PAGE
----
The July, 2005 Airline Pet Travel Report contains pet incidents for the month of May, 2005.
Alaska Airlines Death - A large bread dog escaped from it's kennel in the hold of an airplane and broke into a cat's kennel and killed it. Hard to place the blame with the airline on this one. In fact Alaska Airlines banned the dog for life and the dog owner for a year. Seems like a reasonable outcome from an unfortunate event. Alaska Airlines Injury - A 7 year old West Highland Terrier had a missing tooth and some blood in the kennel. No other information was available. Did the dog freak out or did the kennel move during the flight?
Comair Injury - A 2 year old female Sharpei apparently injured herself while trying to escape from the kennel
Continental Injury - A cat escaped from it's kennel and injured itself. Continental Death - Pet arrived deceased from a Honolulu to Newark flight. A necropsy was performed and the cause of death was determined to be unrelated to transport. Continental Death - A rat appeared to die of natural causes. Another rat in the same cage was fine.
Frontier Airlines - A cat was injured when it was placed on a conveyor belt instead of being carried to the customer. The Frontier employee was coached and disciplined regarding this injury.
Northwest Injury - A dog escaped from its kennel during transport by chewing a hole through its kennel. Northwest Loss - A cat escaped from its kennel while being transferred from the cargo warehouse to the passenger terminal. Northwest stated that the cause of this incident was poor kennel design and sent a letter to the kennel manufacture asking that the double-latch vault door found on some of its kennels be incorporated on all kennels throughout its product line.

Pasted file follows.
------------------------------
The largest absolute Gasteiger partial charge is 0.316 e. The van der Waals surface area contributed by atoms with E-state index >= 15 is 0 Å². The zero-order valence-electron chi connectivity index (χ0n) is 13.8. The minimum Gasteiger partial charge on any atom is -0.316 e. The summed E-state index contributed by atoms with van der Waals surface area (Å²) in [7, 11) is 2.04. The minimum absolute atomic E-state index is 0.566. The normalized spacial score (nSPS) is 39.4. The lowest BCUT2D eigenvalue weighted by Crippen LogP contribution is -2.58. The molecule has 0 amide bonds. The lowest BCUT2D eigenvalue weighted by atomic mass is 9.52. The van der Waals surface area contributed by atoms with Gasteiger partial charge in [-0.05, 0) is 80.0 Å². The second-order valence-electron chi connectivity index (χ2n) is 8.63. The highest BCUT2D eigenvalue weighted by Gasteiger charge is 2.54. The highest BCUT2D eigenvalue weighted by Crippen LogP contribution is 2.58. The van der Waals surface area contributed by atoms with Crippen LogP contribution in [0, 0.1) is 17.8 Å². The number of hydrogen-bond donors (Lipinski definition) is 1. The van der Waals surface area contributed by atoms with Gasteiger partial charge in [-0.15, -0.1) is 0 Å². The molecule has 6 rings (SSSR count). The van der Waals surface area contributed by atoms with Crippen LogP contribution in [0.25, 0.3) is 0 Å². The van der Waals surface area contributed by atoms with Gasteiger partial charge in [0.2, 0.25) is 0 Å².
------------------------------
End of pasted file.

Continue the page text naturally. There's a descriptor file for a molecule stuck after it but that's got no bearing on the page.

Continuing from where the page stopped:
US Airways - Upon arrival, one of two dogs shipped by the same individual did not look well. A veterinarian recommended that the dog be put to sleep and a necropsy determined that the dog ingested a toxic subsistence. The individual stated that the veterinarian stated that the poisoning most likely occurred during transport. US Airways staff reported nothing abnormal about the dogs when they were removed and maintained reported no spills in the cargo bins.
The Frontier Airlines incident was obviously caused by the airline, but they took action to prevent it from occurring again. The rest, with the exception of the US Airways death, seem more related to kennel issues or unrelated issues. The US Airways incident is a little tougher to figure out and seems to have conflicting stories from the involved parties.
It does seem that one could recommend making sure that kennels are secure. 4 of the 10 incidents involved pets getting out of their kennels.
Continental gets bonus points. They are the only airline that included the number of animals shipped for the reporting period. In this case 6,372.
Source: July 2005 Air Travel Consumer Report.